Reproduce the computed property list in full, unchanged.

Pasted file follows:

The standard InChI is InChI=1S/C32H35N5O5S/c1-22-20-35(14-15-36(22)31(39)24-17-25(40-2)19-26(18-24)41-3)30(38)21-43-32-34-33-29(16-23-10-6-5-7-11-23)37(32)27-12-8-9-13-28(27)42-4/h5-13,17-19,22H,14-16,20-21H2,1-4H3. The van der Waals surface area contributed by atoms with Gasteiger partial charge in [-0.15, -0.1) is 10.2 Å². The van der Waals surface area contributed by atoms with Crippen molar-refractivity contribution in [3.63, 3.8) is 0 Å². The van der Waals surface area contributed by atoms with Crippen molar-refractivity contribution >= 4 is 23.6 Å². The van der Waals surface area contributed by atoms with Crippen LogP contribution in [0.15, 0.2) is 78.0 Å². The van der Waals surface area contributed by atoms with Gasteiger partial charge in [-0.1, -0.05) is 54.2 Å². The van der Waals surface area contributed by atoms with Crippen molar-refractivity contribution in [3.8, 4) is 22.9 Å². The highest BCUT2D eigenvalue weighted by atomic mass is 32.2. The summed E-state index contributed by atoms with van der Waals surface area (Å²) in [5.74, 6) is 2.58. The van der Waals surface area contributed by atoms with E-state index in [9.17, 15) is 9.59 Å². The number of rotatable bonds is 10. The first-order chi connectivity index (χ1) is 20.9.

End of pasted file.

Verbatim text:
The standard InChI is InChI=1S/C32H35N5O5S/c1-22-20-35(14-15-36(22)31(39)24-17-25(40-2)19-26(18-24)41-3)30(38)21-43-32-34-33-29(16-23-10-6-5-7-11-23)37(32)27-12-8-9-13-28(27)42-4/h5-13,17-19,22H,14-16,20-21H2,1-4H3. The van der Waals surface area contributed by atoms with Gasteiger partial charge in [-0.15, -0.1) is 10.2 Å². The van der Waals surface area contributed by atoms with Crippen molar-refractivity contribution in [3.63, 3.8) is 0 Å². The van der Waals surface area contributed by atoms with Crippen molar-refractivity contribution >= 4 is 23.6 Å². The van der Waals surface area contributed by atoms with Crippen LogP contribution in [0.15, 0.2) is 78.0 Å². The van der Waals surface area contributed by atoms with Gasteiger partial charge in [-0.1, -0.05) is 54.2 Å². The van der Waals surface area contributed by atoms with Crippen molar-refractivity contribution in [3.8, 4) is 22.9 Å². The highest BCUT2D eigenvalue weighted by atomic mass is 32.2. The summed E-state index contributed by atoms with van der Waals surface area (Å²) in [5.74, 6) is 2.58. The van der Waals surface area contributed by atoms with E-state index in [9.17, 15) is 9.59 Å². The number of rotatable bonds is 10. The first-order chi connectivity index (χ1) is 20.9.